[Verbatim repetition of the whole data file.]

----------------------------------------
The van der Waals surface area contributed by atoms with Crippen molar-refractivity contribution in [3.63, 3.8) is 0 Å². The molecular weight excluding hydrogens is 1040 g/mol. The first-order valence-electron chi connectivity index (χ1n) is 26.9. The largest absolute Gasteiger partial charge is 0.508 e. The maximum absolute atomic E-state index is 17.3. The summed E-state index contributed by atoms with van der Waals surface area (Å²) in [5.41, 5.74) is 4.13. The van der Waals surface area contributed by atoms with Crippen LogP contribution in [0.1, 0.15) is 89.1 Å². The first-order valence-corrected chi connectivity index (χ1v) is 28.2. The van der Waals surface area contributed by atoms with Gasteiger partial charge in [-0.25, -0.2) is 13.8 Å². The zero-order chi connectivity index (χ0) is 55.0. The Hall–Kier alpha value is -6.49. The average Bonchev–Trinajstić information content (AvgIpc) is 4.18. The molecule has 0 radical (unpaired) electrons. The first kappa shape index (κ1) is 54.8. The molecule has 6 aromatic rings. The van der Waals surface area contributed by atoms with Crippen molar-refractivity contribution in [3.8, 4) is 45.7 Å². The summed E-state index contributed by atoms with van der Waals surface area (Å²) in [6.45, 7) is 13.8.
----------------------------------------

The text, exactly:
The van der Waals surface area contributed by atoms with Crippen molar-refractivity contribution in [3.63, 3.8) is 0 Å². The molecular weight excluding hydrogens is 1040 g/mol. The first-order valence-electron chi connectivity index (χ1n) is 26.9. The largest absolute Gasteiger partial charge is 0.508 e. The maximum absolute atomic E-state index is 17.3. The summed E-state index contributed by atoms with van der Waals surface area (Å²) in [5.41, 5.74) is 4.13. The van der Waals surface area contributed by atoms with Crippen LogP contribution in [0.1, 0.15) is 89.1 Å². The first-order valence-corrected chi connectivity index (χ1v) is 28.2. The van der Waals surface area contributed by atoms with Gasteiger partial charge in [-0.25, -0.2) is 13.8 Å². The zero-order chi connectivity index (χ0) is 55.0. The Hall–Kier alpha value is -6.49. The average Bonchev–Trinajstić information content (AvgIpc) is 4.18. The molecule has 0 radical (unpaired) electrons. The first kappa shape index (κ1) is 54.8. The molecule has 6 aromatic rings. The van der Waals surface area contributed by atoms with Crippen molar-refractivity contribution in [3.8, 4) is 45.7 Å². The summed E-state index contributed by atoms with van der Waals surface area (Å²) in [6.45, 7) is 13.8.